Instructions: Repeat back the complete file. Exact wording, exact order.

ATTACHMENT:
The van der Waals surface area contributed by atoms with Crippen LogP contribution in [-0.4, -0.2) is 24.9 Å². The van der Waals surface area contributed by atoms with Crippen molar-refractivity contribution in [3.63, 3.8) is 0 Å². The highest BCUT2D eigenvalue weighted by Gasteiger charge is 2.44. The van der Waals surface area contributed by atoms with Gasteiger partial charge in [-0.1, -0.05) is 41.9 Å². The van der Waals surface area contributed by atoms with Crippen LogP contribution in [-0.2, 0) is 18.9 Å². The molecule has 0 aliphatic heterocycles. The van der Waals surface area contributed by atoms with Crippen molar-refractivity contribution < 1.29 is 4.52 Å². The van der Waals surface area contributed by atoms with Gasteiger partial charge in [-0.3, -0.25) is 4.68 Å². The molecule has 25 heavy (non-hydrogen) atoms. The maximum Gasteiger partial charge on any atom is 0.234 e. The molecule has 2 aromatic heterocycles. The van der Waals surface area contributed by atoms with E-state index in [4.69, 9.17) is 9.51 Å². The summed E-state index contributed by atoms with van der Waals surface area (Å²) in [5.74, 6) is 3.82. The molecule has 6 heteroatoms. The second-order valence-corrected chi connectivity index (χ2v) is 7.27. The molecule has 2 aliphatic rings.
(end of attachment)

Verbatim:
The van der Waals surface area contributed by atoms with Crippen LogP contribution in [-0.4, -0.2) is 24.9 Å². The van der Waals surface area contributed by atoms with Crippen molar-refractivity contribution in [3.63, 3.8) is 0 Å². The highest BCUT2D eigenvalue weighted by Gasteiger charge is 2.44. The van der Waals surface area contributed by atoms with Gasteiger partial charge in [-0.1, -0.05) is 41.9 Å². The van der Waals surface area contributed by atoms with Crippen LogP contribution in [-0.2, 0) is 18.9 Å². The molecule has 0 aliphatic heterocycles. The van der Waals surface area contributed by atoms with Crippen molar-refractivity contribution < 1.29 is 4.52 Å². The van der Waals surface area contributed by atoms with Gasteiger partial charge in [-0.3, -0.25) is 4.68 Å². The molecule has 25 heavy (non-hydrogen) atoms. The maximum Gasteiger partial charge on any atom is 0.234 e. The molecule has 2 aromatic heterocycles. The van der Waals surface area contributed by atoms with E-state index in [4.69, 9.17) is 9.51 Å². The summed E-state index contributed by atoms with van der Waals surface area (Å²) in [5.74, 6) is 3.82. The molecule has 6 heteroatoms. The second-order valence-corrected chi connectivity index (χ2v) is 7.27. The molecule has 2 aliphatic rings.